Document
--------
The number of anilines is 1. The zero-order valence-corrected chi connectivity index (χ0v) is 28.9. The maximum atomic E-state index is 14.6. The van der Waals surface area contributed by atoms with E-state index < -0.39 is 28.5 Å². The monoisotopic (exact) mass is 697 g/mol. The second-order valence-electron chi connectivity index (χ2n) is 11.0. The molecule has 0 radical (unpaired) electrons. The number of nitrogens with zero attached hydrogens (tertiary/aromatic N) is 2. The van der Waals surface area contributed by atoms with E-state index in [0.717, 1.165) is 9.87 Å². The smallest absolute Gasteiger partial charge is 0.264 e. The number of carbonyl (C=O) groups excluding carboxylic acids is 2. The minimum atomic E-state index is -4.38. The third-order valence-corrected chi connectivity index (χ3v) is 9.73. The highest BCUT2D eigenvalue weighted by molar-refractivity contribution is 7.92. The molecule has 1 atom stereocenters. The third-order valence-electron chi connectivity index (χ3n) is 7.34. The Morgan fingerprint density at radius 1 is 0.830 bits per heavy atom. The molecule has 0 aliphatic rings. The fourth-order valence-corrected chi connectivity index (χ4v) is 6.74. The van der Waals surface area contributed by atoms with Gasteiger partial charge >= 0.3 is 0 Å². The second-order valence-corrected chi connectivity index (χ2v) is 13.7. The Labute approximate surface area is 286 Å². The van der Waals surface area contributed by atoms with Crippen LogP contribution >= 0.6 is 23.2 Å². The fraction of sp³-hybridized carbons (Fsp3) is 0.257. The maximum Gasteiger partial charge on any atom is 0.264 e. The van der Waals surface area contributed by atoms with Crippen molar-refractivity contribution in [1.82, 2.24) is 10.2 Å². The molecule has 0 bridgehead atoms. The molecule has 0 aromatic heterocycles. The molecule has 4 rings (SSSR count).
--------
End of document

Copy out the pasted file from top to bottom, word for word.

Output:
The number of anilines is 1. The zero-order valence-corrected chi connectivity index (χ0v) is 28.9. The maximum atomic E-state index is 14.6. The van der Waals surface area contributed by atoms with E-state index < -0.39 is 28.5 Å². The monoisotopic (exact) mass is 697 g/mol. The second-order valence-electron chi connectivity index (χ2n) is 11.0. The molecule has 0 radical (unpaired) electrons. The number of nitrogens with zero attached hydrogens (tertiary/aromatic N) is 2. The van der Waals surface area contributed by atoms with E-state index in [0.717, 1.165) is 9.87 Å². The smallest absolute Gasteiger partial charge is 0.264 e. The number of carbonyl (C=O) groups excluding carboxylic acids is 2. The minimum atomic E-state index is -4.38. The third-order valence-corrected chi connectivity index (χ3v) is 9.73. The highest BCUT2D eigenvalue weighted by molar-refractivity contribution is 7.92. The molecule has 1 atom stereocenters. The third-order valence-electron chi connectivity index (χ3n) is 7.34. The Morgan fingerprint density at radius 1 is 0.830 bits per heavy atom. The molecule has 0 aliphatic rings. The fourth-order valence-corrected chi connectivity index (χ4v) is 6.74. The van der Waals surface area contributed by atoms with Gasteiger partial charge >= 0.3 is 0 Å². The second-order valence-corrected chi connectivity index (χ2v) is 13.7. The Labute approximate surface area is 286 Å². The van der Waals surface area contributed by atoms with Crippen LogP contribution >= 0.6 is 23.2 Å². The fraction of sp³-hybridized carbons (Fsp3) is 0.257. The maximum Gasteiger partial charge on any atom is 0.264 e. The van der Waals surface area contributed by atoms with Crippen molar-refractivity contribution in [1.82, 2.24) is 10.2 Å². The molecule has 0 bridgehead atoms. The molecule has 0 aromatic heterocycles. The molecule has 4 rings (SSSR count).